Oh dear. Oh wow. That debate last night. (The gubernatorial debate on VPR featuring Governor Shumlin, Republican Scott Milne, Libertarian Dan Feliciano, and the Liberty Union’s Peter Diamondstone.)
Lots to talk about, but the main takeaway is this: Scott Milne is losing it. His performance was so bad that, I hear, it sparked some back-channel sentiment among Republicans to get him out of the race and leave it to Dan Feliciano.
I don’t think that sentiment will turn into action, because in the long run it’d be more embarrassing to have no Republican candidate than to have a really bad one. But still, it shows you how bad it was.
How bad was it? The Freeploid’s Nancy Remsen, in referring to a question Milne asked of Governor Shumlin, characterized it as a “strange question.”
And she was right.
It’d be fun to provide a tally of how many times Milne said that an issue was “complicated” or that he was “running a campaign of ideas” without providing any ideas. But a couple of excerpts will, I think, give a more complete sense of the debacle.
After a couple of opening-round questions, the candidates were given the opportunity to ask a question of one of their fellows. Milne made a complete botch of it:
Milne: I’ve heard from four different people that therte was an emergency sort of last-minute called meeting Saturday night after that debate with Democratic leaders in Windsor County that you attended. I’m just curious, at that meeting, how many folks that were there to sort of help you regroup after that debate worked for the state directly or worked for nonprofits or advocacy groups that are funded by state dollars prinarily?
This is the question Remsen called “strange,” and she was dead-on. Shumlin’s response?
Shumlin: Scott, I’m totally unaware of what you’re talking about. I can tell you what I did after the Tunbridge Fair, I went up and spoke with state employees, the VSEA, in Killington, I made one other campaign stop, and I went to the Windsor County Democratic dinner in Hartland. It was a very good event, and I went home. So the meeting you’re referring to did not happen.
Milne: Okay, my bad. Thank you.
Moderator Bob Kinzel: No follow-up question for that?
Do I have to explain how awful that was? In a four-way debate, Milne would get few opportunities for a direct interaction with the Governor. He took is best chance and blew it on a hot rumor he’d heard about an alleged event that didn’t happen, and even if it did, what the hell difference would it make? The best he could have hoped for was that Shumlin would decompensate and admit he’d had a secret powwow to strategize a counterattack against the Milne Menace with a roomful of state employees. And then what would Milne have? A “gotcha” moment that would do nothing to illustrate policy differences between the two.
As it was, he looked like a fool.
Next, Shumlin asked MIlne a question. He noted that Milne repeatedly calls Shumlin “radical and progressive.” He then ticked off several of his initiatives — universal pre-K, college tuition, downtown revitalization, fighting opiate addiction, and the GMO bill, among others — and asked Milne which ones he disagreed with.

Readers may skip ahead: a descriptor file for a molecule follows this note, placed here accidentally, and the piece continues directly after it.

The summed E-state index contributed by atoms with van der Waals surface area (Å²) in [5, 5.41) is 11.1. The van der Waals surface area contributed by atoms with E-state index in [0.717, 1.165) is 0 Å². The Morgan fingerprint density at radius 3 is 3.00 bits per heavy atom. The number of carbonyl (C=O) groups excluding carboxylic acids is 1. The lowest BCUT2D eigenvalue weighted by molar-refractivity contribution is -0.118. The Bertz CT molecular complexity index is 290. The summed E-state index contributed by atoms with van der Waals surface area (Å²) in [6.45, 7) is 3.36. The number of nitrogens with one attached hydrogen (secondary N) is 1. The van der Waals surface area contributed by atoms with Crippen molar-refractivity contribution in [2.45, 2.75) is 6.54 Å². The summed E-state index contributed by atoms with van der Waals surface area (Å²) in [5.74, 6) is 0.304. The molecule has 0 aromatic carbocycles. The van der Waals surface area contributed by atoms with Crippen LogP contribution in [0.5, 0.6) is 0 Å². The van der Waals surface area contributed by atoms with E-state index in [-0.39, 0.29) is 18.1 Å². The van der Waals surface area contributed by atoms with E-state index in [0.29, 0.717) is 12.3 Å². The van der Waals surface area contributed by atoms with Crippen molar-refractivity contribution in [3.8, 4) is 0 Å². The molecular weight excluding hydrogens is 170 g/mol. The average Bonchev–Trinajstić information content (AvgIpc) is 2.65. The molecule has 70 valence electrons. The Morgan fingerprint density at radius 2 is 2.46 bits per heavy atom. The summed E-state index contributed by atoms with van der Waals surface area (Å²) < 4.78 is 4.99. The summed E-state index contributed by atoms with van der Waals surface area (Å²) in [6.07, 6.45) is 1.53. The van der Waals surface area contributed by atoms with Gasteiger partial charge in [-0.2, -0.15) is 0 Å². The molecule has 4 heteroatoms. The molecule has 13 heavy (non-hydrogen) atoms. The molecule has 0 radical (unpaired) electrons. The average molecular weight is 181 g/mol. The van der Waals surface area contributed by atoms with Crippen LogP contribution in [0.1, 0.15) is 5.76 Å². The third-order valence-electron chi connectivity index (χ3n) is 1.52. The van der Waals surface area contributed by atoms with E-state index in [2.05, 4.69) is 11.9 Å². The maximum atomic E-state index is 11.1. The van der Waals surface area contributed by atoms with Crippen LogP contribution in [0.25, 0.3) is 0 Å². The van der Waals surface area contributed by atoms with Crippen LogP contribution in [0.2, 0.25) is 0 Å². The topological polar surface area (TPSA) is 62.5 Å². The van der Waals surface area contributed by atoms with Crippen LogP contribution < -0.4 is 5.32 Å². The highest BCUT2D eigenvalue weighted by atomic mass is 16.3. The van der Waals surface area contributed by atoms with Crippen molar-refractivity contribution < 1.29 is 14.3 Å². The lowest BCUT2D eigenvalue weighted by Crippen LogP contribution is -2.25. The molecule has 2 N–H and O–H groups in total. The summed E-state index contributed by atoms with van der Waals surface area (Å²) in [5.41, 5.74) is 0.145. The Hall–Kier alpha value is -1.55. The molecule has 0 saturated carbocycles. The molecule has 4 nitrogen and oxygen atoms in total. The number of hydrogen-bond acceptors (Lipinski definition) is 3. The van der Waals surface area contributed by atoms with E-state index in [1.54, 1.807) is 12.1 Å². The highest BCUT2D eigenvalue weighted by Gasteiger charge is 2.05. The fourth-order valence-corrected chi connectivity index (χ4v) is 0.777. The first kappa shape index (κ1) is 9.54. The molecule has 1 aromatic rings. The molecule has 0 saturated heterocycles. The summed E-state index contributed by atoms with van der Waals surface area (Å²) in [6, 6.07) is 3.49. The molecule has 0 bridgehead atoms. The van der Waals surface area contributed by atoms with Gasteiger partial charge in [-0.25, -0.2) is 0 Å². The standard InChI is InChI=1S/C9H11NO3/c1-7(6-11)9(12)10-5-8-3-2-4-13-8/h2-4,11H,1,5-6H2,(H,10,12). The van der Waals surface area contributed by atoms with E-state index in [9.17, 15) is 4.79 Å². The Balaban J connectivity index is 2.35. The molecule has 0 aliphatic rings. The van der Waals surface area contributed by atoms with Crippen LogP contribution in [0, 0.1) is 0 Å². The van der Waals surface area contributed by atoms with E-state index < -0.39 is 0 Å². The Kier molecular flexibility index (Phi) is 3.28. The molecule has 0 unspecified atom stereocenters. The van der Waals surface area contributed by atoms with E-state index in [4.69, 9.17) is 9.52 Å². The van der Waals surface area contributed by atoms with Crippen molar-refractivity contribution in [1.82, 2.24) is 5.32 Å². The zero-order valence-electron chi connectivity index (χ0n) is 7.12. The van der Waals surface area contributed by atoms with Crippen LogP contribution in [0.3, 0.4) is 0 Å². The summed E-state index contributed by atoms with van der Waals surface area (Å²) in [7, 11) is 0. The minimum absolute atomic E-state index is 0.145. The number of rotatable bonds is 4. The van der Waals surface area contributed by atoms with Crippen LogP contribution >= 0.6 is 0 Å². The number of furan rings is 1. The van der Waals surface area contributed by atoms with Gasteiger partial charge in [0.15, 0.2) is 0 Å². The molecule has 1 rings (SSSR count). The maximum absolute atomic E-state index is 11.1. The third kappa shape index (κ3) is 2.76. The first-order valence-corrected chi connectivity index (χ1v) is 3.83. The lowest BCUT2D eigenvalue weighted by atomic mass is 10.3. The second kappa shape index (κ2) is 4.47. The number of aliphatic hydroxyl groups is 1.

And here, in all its incoherent glory, is Milne’s response.
Milne: Since you used all my time asking questions, I’ll try to be brief. I also want to give a shout out to Peter Diamondstone, just so the listeners know, Peter and I are doing this without notes. Dan’s reading questions from a paper, as is Governor Shumlin, so I’m happy to answer questions with my brain, not with what I wrote down ahead of time to bring into the test.
I think the GMO labeling bill is a good example of the radical, progressive management of a bill by your administration.
Shumlin: Would you repeal it?
Milne: I didn’t say I’d repeal it. I’m not entirely positive I would have vetoed it if I was in your shoes.
Shumlin: So you’re against it but you’re for it?
(I have to pause here and just say I really hope, purely for the entertainment value, that there’s a one-on-one debate between Milne and Shumlin sometime during the campaign. It’d truly be a Bambi vs. Godzilla moment.)
Milne: No, no. Um, I could do the flip-flop thing on you. I’m running a debate on ideas, I’m running a campaign of ideas, I’m not doing the sound bite flip-flop stuff. You flip-flopped on, you know, you’re totally doubling down on single-payer on Tuesday when you’re with your Democratic announcement, then you’re on a statewide radio program three days later, and you’re not going to go forward with it unless it’s goig to be good for the economy, so if you want to do the sound bite kind of campaign, we can do that.
What I said very clearly is, you managed that bill in a radical, progressive way. We could have gotten the same results in a much more business-friendly way that would have done great things to contributing to a business-friendly environment in Vermont which would be good for business, which would be good for government, because government is funded by business.
All I can say is, if you can listen to that mess and conclude that Scott Milne is your man for Governor, then I’ve got no words.